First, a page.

From: Jeffrey L. Jones <***@fayette.kyschools.us>
I really agree with much of what you're saying. When my workplace
purchased my iPad, I am reminded of being resentful of the fact
that I couldn't even turn the thing on without connecting to
Apple's corporate presence. There's no question that we're seeing a
shift from hardware being a stand-alone purchase providing access
to a free Internet, to hardware being a pay-to-play portal. An
amazing number of non-free apps for that world simply carve up the
free Internet into small doses, creating a revenue stream from air.
An amazing number of personal device users are just fine with that
shift. It's quite remarkable.
Of course, the fly in the ointment of your thinking is this idea
that your grandkids, and the concept of a book, will stay fixed.
The digital book is potentially more than just a static display of
ordinary text -- it can be an entirely new way to consume
information, with media, hyperlinks, instant dictionary/thesaurus,
even the ability to allow our input in a flexible way. (Those books
you bequeath your grandkids most certainly will have writing in the
Now I'm not saying such a transition is all up-side. Besides the
"buy the portal AND the book" corporate stuff (the eBook being,
arguably, a nicely-packaged media-rich website), it's hard to say
what happens to dozens of arenas related to ontology, epistemology,
even attention span and reading skills. I really am not sure the
trade-offs are worth it, or even equal. But I'm fairly certain that
my grandkids won't be having that discussion any longer -- they'll
be consuming their media-rich and interactive ebooks, and writers
will be writing for that medium. And both will think my collection
of paper books just a little quaint, but otherwise uninteresting.
I really wish that technology change marched to the beat of a
rational, ethical, and research-based drum. It doesn't. It's mostly
driven by commerce, herd mentality, and change for change's sake.
Good things do come out of that process, but often, our only avenue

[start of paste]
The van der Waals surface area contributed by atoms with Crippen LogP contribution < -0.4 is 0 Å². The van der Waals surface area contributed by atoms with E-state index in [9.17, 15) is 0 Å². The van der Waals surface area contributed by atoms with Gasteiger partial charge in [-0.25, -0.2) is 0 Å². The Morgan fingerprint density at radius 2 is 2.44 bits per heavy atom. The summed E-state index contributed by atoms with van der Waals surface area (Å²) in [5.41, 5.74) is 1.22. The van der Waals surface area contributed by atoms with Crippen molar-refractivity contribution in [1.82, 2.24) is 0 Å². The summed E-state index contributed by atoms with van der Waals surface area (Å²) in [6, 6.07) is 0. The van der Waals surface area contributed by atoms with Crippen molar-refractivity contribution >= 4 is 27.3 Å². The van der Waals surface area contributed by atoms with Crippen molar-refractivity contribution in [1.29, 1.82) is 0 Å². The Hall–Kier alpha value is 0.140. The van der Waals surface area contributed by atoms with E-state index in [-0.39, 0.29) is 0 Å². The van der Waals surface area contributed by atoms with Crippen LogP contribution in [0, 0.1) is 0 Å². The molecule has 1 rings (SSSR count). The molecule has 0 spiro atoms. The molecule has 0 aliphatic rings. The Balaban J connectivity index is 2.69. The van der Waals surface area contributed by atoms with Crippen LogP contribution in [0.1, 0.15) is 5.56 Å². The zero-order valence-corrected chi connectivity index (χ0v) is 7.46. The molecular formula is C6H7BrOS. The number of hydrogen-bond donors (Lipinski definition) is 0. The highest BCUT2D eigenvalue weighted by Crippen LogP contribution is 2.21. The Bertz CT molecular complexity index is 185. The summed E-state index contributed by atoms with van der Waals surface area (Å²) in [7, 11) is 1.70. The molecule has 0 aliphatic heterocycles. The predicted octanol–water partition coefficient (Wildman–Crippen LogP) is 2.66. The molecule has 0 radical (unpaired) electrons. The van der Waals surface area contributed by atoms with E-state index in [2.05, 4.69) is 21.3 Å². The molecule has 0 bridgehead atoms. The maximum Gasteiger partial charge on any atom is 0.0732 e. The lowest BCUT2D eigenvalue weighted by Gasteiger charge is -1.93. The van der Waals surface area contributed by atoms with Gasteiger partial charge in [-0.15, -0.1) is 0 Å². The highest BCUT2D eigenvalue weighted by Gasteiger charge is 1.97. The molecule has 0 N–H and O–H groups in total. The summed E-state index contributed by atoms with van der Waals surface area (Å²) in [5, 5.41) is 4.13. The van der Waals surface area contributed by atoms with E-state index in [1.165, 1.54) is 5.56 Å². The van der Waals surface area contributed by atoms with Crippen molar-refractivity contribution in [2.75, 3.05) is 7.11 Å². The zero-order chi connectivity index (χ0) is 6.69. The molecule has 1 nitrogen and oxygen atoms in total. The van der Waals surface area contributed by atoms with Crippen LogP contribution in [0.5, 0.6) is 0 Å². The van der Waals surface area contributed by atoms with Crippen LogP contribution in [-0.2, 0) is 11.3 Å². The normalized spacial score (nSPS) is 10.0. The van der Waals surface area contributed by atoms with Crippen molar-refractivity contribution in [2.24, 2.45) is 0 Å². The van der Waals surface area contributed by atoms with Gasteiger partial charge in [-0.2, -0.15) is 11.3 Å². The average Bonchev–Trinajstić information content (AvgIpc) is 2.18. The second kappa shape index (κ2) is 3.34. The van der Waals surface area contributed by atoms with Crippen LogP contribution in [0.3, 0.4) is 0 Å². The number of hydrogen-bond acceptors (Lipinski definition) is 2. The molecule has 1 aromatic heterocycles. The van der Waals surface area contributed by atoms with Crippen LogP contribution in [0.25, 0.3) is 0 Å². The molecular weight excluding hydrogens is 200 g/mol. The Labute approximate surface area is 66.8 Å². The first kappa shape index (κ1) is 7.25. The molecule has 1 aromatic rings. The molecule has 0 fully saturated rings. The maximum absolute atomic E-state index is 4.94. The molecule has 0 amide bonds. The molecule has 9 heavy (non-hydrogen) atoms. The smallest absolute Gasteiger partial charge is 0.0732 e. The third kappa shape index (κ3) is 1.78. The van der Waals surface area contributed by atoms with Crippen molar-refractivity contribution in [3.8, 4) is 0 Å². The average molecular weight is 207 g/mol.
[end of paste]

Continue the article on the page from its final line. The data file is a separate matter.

of influence over a new medium is to encourage intelligent and
appropriate use, make sure there are non-commercial options and
content, and demand that the quality of the commercial content to
Hopefully, those books you have some affection for will at least be
free downloads for your grandkids, just as the ones our great
grandparents read are for us.
Jeffrey L. Jones, District Technology Resource Teacher
Coordinator, Virtual Classrooms and Communications, Fayette County Schools
Fayette's iSchool - http://ischool.fcps.net/
701 East Main Street
Lexington, KY 40502
“I am rarely happier than when spending an entire day programming my
computer to perform automatically a task that it would otherwise take me a
good ten seconds to do by hand."
— Douglas Adams (Last Chance to See)
Post by EDTECH Editor-Jones Post by EDTECH Editor-Hogan
The procedure I describe removes only the authorized computers, not the
iPads/iPods. Devices such as iPhones/iPods/iPads are removed in the iTunes
preferences: File -> Preferences -> Devices to remove devices.
Now I remember why I never bought an iPod and instead buy generic MP3
players that do not restrict me and use Digital Restriction Management to
dictate how I listen to the music I already paid for.
I purchase CDs, pay for the plastic CD, rip the CDs, and store the CDs in
my basement. I can then listen to the music how I want, rather than being
controlled by some corporation who has an interest in having me buy the music
over and over again.
I see the same dynamic occurring with e-books. If I buy a paper book, my
great grandkids will be able to read it as long as I don't get it wet.
With a Kindle or other proprietary/restrictive e-book file format, the
corporation selling me the e-books controls how/where I use the book I paid
for -- a tyrannical arrangement.
In addition, I know that e-book will be useless in a short number of years
because of file-format changes. I can't read word processing documents I
in college because they were saved in proprietary file formats; can I really
expect my great grandkids to read my e-books?
While technology is in general a good thing, many implementations of
technology are not, and technology where the user becomes a puppet for some
corporation controlling the user definitely falls into that latter category.
"Dissent is what rescues democracy from a quiet death behind closed
Lewis H. Lapham.
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